Geothermal energy means heat that is extracted from the Earth’s interior and converted into energy. “Geo” means earth and “thermal” means heat.
It is an emerging technology that harnesses the heat from miles below the surface of the earth. If you didn’t know already, you drill down below a mile down under the surface, it starts to get warmer and warmer the lower you go. Think about volcanoes and hot springs, lava fountains – you get the idea? Like in Hawaii and Yellowstone natural park, you will see incredible amounts of heated material shooting out of holes in the ground.
Heavy Elements at the Earth’s Center
This naturally occurring heat is the stored heat in the center of the earth, it’s been there since the planet was first formed and it exists in absolutely vast quantities. If you go back to the formation of the earth billions of years ago it was a ball of superheated liquid and gasses that gradually cooled and became more solid, and was getting showered with meteorites which will have been transferring their heat and mass to the earth . The heavier elements like iron went to the center of the earth and with this the contraction, its gravitational shrinking was adding to the pressure and heat in the core.
As those heavy elements were sinking to the core the lighter elements that were rich in radioactivity were coming to the surface of the earth and concentrating themselves in the upper mantle in the crust. This natural radioactivity comes from elements such as uranium, thorium and potassium and they really concentrated in the rocks in the earth’s crust.
Heat from Radioactivity
If you look at the crust of the earth it’s only one percent of the total volume of the earth but has tremendous quantities of radioactive elements – these radioactive elements, if you know about radioactivity, in a radioactive element the nucleus is unstable so over time the nucleus will throw off lots of little particles and so the particles run right into one another and this creates heat. This natural radioactivity occurs in most of the rocks in the crust, it does not seem very much but it is there and is easily measured, and is stored in the rock – it has been there for hundreds of millions of years. The heat from this radioactivity, miles below the earth’s surface, is what we tap into to generate electricity…
Finding Locations to Drill
So, say, we want to be able to produce geothermal energy in a location where there are no volcanoes or hot springs available. How do we find the right locations to drill? It’s not obvious as the resources could be one two miles below the surface of the earth. What is needed is some kind of remote sensing technique for exploring for these hidden systems (which could be over a hundred kilometers square sometimes)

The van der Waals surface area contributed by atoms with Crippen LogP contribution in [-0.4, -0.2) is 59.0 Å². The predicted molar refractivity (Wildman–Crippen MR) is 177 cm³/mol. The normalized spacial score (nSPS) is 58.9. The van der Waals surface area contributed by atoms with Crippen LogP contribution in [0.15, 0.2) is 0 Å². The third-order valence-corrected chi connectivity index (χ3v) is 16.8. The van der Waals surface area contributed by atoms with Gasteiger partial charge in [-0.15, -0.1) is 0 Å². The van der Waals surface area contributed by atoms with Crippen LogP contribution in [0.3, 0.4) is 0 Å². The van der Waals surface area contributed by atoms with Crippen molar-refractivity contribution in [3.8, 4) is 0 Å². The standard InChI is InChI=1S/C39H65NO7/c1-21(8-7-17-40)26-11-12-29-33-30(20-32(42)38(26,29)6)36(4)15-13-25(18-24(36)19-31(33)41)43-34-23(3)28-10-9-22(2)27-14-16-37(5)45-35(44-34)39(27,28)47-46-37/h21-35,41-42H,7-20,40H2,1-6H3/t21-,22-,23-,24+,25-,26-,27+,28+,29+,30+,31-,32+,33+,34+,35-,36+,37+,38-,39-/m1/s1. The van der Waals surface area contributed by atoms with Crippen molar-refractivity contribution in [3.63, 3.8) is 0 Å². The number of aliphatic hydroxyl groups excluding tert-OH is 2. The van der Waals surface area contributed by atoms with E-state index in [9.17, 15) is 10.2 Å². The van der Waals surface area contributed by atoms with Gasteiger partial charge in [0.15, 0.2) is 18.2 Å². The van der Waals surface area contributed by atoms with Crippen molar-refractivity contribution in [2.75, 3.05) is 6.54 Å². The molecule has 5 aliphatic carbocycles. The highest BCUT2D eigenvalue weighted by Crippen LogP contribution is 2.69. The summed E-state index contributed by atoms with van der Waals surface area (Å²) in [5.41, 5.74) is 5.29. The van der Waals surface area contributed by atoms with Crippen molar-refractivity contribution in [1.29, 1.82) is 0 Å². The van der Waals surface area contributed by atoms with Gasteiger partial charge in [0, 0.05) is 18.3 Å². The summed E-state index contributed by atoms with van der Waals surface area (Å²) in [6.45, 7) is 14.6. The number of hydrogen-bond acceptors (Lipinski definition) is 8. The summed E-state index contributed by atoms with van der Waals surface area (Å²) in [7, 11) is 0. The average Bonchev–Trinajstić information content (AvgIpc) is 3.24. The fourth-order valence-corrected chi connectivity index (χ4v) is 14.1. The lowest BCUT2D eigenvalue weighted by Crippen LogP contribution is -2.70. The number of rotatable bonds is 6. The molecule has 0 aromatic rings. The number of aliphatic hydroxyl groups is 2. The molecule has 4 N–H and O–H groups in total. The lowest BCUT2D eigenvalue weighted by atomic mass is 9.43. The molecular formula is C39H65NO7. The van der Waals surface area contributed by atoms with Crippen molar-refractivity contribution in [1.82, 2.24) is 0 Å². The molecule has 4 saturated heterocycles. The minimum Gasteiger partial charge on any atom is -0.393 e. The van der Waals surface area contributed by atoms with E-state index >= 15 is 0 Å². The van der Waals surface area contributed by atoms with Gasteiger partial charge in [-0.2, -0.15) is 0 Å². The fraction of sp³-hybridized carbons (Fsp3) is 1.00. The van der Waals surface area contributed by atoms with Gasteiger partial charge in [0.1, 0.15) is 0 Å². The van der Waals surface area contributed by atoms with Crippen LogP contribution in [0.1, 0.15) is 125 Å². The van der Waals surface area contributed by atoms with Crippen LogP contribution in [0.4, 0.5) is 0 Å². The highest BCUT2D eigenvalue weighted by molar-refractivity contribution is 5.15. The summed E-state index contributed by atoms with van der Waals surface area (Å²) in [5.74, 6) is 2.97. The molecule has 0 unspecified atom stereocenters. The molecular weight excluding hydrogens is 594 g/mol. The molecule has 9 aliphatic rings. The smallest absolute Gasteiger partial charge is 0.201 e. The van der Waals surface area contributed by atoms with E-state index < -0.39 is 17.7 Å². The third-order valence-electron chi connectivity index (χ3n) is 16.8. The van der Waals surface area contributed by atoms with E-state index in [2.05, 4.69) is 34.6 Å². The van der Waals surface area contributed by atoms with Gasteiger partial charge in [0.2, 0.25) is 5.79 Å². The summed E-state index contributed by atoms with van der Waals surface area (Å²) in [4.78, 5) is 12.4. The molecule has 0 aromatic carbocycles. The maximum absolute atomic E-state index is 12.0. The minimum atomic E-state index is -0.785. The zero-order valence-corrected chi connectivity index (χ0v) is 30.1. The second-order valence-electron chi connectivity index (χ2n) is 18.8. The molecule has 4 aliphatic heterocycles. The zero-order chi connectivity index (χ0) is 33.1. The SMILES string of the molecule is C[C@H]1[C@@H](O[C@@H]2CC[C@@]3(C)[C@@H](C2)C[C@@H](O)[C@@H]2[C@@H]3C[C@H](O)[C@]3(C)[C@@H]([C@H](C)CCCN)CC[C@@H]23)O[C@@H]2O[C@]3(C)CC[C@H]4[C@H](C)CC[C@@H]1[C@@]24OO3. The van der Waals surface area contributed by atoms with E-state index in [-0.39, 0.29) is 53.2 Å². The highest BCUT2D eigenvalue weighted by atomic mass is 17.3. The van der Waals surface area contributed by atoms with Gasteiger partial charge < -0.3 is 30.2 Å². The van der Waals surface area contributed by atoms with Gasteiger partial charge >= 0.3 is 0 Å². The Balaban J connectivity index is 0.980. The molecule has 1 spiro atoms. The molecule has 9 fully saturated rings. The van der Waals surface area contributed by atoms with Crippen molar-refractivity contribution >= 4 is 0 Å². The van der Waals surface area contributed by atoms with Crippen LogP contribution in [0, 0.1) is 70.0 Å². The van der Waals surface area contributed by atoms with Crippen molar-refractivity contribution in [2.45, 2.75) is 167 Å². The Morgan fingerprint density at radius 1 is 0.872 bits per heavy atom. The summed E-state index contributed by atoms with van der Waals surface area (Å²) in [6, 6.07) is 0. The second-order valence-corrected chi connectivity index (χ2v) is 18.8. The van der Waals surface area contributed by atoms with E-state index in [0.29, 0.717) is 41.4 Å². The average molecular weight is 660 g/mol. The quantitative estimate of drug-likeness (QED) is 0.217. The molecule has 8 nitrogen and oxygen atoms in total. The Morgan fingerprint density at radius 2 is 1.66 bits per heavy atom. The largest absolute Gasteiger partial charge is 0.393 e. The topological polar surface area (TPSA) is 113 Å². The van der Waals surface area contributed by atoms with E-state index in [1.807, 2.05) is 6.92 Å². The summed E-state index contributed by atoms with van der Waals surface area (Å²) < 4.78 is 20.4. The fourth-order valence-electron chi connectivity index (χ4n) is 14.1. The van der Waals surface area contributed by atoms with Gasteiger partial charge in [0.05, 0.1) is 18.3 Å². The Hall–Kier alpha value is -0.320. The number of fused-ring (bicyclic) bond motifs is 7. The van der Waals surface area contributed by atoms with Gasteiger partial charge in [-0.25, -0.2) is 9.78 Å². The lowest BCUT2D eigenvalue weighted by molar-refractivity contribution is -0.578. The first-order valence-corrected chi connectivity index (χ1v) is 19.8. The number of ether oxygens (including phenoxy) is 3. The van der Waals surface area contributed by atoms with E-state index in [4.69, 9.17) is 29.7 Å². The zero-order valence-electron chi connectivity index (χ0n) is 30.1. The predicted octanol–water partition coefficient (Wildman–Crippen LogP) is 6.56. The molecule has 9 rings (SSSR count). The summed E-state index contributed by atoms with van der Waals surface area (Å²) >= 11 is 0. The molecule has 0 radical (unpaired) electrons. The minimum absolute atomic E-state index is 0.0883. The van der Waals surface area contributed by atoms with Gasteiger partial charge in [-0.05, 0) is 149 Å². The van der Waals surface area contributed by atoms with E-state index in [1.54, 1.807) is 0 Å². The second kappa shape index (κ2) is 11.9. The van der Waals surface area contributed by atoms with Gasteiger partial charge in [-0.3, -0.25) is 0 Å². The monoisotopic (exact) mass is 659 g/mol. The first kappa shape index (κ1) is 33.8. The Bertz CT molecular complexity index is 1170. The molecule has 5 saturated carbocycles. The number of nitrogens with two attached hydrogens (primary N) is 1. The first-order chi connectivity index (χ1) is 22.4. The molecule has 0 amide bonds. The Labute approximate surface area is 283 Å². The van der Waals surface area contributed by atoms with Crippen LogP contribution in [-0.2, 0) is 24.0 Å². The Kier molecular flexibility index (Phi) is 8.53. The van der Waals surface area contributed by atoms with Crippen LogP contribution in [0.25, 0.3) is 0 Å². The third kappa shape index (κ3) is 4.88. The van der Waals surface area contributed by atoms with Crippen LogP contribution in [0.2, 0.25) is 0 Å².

By using satellites that contain radar and sophisticated imaging systems what we can scan the surface for the telltale signs of geo thermal reservoirs miles below. If we can locate and identify places where the surface of the earth can be seen to actually flex (only maybe perhaps millimeters per year) that slight deformation below will give us the data needed to further explore an area that looks promising in more detail, and if confirmed do a test drill. When we see signs of the kind of cracks and fractures necessary for a geothermal plant then we would go in and then drill a well and tap into to all the hot fluids that are down there in this geothermal reservoir.
Converting Geothermal Energy to Electricity
The question is -how do you convert this thermal energy to electricity?
The way that we produce electricity is the same way as we do in natural gas or coal-fired or even nuclear power plants. They all produce electricity by heating water to create steam to drive turbines that power generators. When we bring high pressure hot water to the surface the pressure is reduced and the water boils or flashes to produce steam.
As it tries to expand we capture it in a restricted flash vessel and force it to travel through high-pressure nozzles so what happens is the steam shoots out of these nozzles at something like four hundred fifty miles per hour. The steam then hits turbine blades turning a generator and creates electricity through electromagnetic induction coils that rotate within a magnetic field, and that’s how we use geothermal heat should produce electricity.